Like Fast Eddie Felson, it seems that Robert Rossen’s journey to the depths of hell summoned all of his creative forces to align. Every element as precise and ambiguous as a physics puzzle, Rossen’s black-and-white Cinemascope screen mirrors the grungy, lonely glamour of the midwestern American pool halls where Fast Eddie displays as many confounding skills in his pool game as in his artful swindling. The scintillating performances of Paul Newman’s charming hustler, Piper Laurie’s troubled, perceptive Sarah and George C. Scott’s manipulative mastermind bounce off of one another in a high stakes game that aims beyond the shabby theatrics of the pool hall and into politics, filmmaking and the daily trafficking of the human spirit. The layers of masks and manipulation never fully peel away from the propaganda that all the “twisted, perverted, crippled” characters use to protect themselves and somehow “win.” Rossen’s search through night clubs, boxing rings, political parties and ancient Rome all seem to lead to Eddie’s chance to beat Minnesota Fats. At the end of a complex, tragic, gracefully executed game, exile may be the price of enlightenment. Print courtesy of 20th Century Fox.
Directed by Lloyd Bacon. With Bette Davis, Humphrey Bogart,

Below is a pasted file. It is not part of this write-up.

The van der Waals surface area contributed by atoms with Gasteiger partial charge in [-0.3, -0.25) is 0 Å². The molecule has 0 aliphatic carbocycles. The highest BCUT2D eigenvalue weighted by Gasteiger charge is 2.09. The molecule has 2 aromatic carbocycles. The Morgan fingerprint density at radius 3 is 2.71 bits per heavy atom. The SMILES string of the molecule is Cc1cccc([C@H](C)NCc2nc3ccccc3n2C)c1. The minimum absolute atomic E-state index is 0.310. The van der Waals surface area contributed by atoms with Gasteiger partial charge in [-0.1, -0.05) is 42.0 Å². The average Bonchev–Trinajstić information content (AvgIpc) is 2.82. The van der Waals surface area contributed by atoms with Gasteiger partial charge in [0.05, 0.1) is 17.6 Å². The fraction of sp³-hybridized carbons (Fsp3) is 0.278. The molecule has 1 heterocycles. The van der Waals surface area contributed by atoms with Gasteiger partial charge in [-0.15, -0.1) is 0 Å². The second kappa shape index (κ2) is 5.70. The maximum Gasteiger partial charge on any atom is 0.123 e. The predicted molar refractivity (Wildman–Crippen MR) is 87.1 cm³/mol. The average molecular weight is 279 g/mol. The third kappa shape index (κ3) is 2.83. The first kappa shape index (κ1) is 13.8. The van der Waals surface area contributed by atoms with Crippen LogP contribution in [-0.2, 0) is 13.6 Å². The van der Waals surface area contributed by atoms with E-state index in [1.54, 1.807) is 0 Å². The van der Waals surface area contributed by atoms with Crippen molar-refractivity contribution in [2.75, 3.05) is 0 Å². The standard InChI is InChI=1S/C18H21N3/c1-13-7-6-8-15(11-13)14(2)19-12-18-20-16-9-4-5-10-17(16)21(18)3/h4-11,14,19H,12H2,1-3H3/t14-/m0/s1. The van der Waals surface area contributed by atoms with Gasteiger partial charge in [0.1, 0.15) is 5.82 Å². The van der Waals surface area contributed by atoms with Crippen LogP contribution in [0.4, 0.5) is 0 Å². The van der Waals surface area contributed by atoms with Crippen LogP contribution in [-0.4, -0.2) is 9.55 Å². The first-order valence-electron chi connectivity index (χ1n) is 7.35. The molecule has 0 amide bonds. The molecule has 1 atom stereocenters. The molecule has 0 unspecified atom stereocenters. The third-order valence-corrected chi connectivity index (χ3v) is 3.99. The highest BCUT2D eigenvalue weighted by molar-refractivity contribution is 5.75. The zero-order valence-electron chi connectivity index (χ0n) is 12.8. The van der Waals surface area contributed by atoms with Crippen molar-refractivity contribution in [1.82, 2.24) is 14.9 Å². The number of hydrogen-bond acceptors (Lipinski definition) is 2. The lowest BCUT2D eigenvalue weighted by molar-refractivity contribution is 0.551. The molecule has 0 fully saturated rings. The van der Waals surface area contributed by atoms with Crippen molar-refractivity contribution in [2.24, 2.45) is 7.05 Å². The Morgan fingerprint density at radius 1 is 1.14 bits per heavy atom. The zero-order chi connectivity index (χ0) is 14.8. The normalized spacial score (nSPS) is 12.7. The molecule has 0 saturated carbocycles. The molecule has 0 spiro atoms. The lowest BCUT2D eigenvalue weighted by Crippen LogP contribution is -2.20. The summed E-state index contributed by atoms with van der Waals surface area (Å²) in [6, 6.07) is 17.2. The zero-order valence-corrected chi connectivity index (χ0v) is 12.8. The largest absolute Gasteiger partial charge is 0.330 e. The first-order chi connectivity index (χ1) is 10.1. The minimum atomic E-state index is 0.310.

US 1937, 35mm, b/w, 96 min
Rossen’s second screenplay was based on the famous 1936 trial of “Lucky” Luciano – the prototypical mob boss who had violently monopolized New York’s liquor, gambling and prostitution rackets – and his conviction courtesy of popular “gangbuster” Thomas E. Dewey. In Marked Woman, the power and reputations of the maniacal patriarch and crusading hero ensnare a troupe of nightclub “hostesses” whose own dramas and relationships subversively override the standard gangster genre picture. Their brazen representative – played with charming precision by Bette Davis – leads the compromised women through Rossen’s requisite tragedies and soul-searching to finally “beat this racket” and serve as a – significantly all female – model for a multitude of disenfranchised ensembles Rossen would cinematically empower. Print courtesy of Warner Bros.